The book reviewed here is ‘The Dementias: Crossroads Between Neurology and Psychiatry’. The book was printed in 1992 and so the reader should be wary that some or even many of the details may now have become obsolete in the light of subsequent studies. The typesetting is a little unusual in that the references are given with author and year in parentheses but with every letter of the author’s name in capitals. Otherwise there are lots of useful diagrams and the style is easy to read. Another unusual feature of the book is the content. In the first few chapters there is a focus on electrophysiology with a recurring theme of Glutamate. There are a number of the authors’ study methodologies discussed in detail but towards the end of the book there is a general discussion of neuropsychiatric conditions. Thus the book does tend to move in different directions. In the introduction this is justified by describing the book’s role as being to bridge the gap between the neurosciences and clinical practice.
Whilst each of the neuropsychiatric conditions would benefit from a book written in their own right – moving from neurotransmitter function through to gross pathology and clinical presentation – the book encourages the reader to integrate information from different areas. There was a lot of interesting information and perspectives. For instance the consideration of the Blood Brain Barrier as being composed of multiple systems for mediating transfer of compounds, the analogy between the Placenta and Blood Brain Barrier, the possibility that people may have intrinsic differences in their BBB or placenta leading to specific conditions or teratogenicity, the kindling phenomenon in epilepsy, the lower firing threshold for the Amygdala as opposed to the Hippocampus, Kainic Acid’s augmentation of Glutamate and the author’s own model of kindling.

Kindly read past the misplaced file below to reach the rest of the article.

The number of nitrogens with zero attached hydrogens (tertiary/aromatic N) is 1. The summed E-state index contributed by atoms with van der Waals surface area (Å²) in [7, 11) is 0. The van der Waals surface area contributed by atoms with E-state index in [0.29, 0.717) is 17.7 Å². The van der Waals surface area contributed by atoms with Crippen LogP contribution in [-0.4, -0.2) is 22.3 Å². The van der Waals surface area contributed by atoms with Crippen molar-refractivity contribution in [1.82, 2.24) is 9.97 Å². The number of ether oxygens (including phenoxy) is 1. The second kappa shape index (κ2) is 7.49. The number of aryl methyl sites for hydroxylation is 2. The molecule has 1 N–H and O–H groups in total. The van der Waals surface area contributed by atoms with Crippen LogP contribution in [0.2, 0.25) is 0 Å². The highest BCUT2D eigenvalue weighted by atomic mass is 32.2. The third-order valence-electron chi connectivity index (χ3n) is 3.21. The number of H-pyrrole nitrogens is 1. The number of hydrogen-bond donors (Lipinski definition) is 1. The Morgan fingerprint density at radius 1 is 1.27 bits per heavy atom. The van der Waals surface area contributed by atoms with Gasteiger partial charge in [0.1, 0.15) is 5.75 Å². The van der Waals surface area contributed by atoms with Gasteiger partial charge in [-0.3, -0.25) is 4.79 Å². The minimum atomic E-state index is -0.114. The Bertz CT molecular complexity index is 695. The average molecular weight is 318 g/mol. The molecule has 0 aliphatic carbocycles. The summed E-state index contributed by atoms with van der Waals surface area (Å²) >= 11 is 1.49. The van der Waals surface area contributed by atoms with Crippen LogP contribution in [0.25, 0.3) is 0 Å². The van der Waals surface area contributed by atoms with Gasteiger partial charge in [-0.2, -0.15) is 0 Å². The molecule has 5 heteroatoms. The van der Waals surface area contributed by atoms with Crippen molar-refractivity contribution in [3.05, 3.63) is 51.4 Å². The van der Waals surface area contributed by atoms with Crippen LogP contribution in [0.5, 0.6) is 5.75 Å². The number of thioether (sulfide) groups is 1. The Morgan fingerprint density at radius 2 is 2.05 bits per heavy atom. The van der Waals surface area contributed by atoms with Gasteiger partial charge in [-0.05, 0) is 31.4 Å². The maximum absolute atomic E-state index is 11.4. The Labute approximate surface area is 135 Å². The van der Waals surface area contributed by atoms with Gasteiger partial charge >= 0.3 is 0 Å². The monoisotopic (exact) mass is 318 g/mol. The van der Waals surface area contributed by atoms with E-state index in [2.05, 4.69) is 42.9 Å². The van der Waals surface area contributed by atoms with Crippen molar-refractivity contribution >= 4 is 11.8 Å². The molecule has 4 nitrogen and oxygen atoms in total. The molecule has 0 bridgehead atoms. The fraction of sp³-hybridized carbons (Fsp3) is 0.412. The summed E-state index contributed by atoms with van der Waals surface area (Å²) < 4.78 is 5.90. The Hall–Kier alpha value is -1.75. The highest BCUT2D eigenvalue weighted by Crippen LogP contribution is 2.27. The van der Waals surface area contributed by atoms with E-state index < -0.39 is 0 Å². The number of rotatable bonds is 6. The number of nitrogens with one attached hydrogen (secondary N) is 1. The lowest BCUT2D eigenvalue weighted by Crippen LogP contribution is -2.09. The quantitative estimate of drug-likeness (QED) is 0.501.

The strength of the book lies in reminding the reader of the importance of clear dialogue between the neurosciences and the clinical sciences (or clinical practice).
The Dementias. Crossroads between Neurology and Psychiatry. Makram Girgis and K. Harris. Warren Green Inc. 1992.
The comments made here represent the opinions of the author and do not represent the profession or any body/organisation. The comments made here are not meant as a source of medical advice and those seeking medical advice are advised to consult with their own doctor. The author is not responsible for the contents of any external sites that are linked to in this blog.